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Engagement with China opens opportunities for Canadians

Lessening Canada’s dependency on existing markets only makes good economic sense.

Lessening Canada’s dependency on existing markets only makes good economic sense.

Through the hard work of Prime Minister Stephen Harper and a number of other members of cabinet, our government has secured new markets for Canadian products, including a number of new free trade deals.

Our strategy is working. And now we’re seeing positive signals from a major, if sometimes elusive, market – China.

A good example of the headway we’ve made with China could be seen on Canada Day when Agriculture Minister Gerry Ritz hosted a beef barbecue at the Shanghai World Expo 2010.

The symbolism was important. It marked the first time in a decade that Canadian beef was available in China and it came just days after our Government’s June 24th announcement of a breakthrough agreement to allow staged market access for beef and tallow in China.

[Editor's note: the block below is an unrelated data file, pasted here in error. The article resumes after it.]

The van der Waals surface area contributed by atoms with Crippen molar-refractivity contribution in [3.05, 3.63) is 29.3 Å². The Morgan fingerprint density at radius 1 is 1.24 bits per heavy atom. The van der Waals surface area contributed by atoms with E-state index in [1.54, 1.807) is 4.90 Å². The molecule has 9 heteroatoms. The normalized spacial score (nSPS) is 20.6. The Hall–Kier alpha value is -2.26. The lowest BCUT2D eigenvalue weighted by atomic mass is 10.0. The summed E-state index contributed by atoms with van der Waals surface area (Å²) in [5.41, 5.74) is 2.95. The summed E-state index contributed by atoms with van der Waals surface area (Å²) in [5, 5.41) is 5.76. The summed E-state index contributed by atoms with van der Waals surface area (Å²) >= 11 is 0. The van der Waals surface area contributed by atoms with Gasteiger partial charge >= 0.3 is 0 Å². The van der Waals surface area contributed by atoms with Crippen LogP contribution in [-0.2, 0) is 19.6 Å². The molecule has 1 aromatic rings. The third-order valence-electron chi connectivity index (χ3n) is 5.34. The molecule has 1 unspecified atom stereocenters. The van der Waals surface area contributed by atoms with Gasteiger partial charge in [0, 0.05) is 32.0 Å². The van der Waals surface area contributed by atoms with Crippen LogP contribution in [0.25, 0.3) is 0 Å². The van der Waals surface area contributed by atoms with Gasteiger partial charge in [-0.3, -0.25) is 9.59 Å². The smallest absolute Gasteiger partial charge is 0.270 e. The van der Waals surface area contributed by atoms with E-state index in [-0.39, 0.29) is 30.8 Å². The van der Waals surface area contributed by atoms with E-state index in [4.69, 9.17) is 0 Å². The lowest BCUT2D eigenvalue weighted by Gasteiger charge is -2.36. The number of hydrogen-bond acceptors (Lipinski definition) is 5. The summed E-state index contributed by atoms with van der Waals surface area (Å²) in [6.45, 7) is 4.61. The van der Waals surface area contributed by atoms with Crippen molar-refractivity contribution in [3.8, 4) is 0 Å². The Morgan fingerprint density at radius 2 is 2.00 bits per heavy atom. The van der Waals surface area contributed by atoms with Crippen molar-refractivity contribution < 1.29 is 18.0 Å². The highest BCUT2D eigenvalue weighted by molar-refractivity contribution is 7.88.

That deal made Canada the first country in the world to resume trade in beef with China since the Bovine Spongiform Encephalopathy (BSE) crisis in 2003. Once fully realized, the agreement will mean new annual exports of $110 million for Canadian cattle producers.

Our recent achievements in China are a result of engagement. Our agriculture minister has made three trade missions to the country in less than a year to promote Canadian product and push to remove trade restrictions.

But our success has not been limited to agriculture.

Last year, our tourism industry received a huge boost when China granted Approved Destination Status to Canada. The deal opens the gates for tourists from that country and will pump millions of dollars into Canada's tourism industry. That’s a particularly important development for our local tourism operators in the Bow Valley.

Our efforts to gain greater access to China’s large economy are working and, more importantly, the success we’ve enjoyed has not come at the expense of our principles. Canada continues to raise the issues surrounding human rights and democracy in China in a balanced way that allows us to work with the Chinese to better our economy at the same time.

Our government will continue to champion the values of democracy, human rights and the rule of law while working with the Chinese to improve trading opportunities that will benefit all Canadians.

Airdrie City View Staff

About the Author: Airdrie City View Staff

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